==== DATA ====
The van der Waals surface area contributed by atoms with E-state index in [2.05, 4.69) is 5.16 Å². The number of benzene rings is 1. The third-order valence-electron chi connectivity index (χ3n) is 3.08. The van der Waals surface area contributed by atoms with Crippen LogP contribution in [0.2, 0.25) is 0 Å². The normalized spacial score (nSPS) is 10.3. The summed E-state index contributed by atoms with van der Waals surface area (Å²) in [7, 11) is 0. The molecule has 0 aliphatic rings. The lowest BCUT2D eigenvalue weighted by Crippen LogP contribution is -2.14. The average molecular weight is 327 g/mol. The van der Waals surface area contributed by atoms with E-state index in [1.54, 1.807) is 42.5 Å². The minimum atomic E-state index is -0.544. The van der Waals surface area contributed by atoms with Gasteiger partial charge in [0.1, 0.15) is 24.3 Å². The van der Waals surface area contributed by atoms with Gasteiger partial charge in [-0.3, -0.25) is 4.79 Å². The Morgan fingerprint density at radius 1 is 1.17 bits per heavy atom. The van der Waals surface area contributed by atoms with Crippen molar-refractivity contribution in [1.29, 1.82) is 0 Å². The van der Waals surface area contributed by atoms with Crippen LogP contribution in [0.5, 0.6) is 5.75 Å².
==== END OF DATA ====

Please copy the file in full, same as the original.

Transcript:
The van der Waals surface area contributed by atoms with E-state index in [2.05, 4.69) is 5.16 Å². The number of benzene rings is 1. The third-order valence-electron chi connectivity index (χ3n) is 3.08. The van der Waals surface area contributed by atoms with Crippen LogP contribution in [0.2, 0.25) is 0 Å². The normalized spacial score (nSPS) is 10.3. The summed E-state index contributed by atoms with van der Waals surface area (Å²) in [7, 11) is 0. The molecule has 0 aliphatic rings. The lowest BCUT2D eigenvalue weighted by Crippen LogP contribution is -2.14. The average molecular weight is 327 g/mol. The van der Waals surface area contributed by atoms with E-state index in [1.54, 1.807) is 42.5 Å². The minimum atomic E-state index is -0.544. The van der Waals surface area contributed by atoms with Gasteiger partial charge in [0.1, 0.15) is 24.3 Å². The van der Waals surface area contributed by atoms with Gasteiger partial charge in [-0.3, -0.25) is 4.79 Å². The Morgan fingerprint density at radius 1 is 1.17 bits per heavy atom. The van der Waals surface area contributed by atoms with Crippen molar-refractivity contribution in [1.29, 1.82) is 0 Å². The van der Waals surface area contributed by atoms with Crippen LogP contribution in [0.5, 0.6) is 5.75 Å².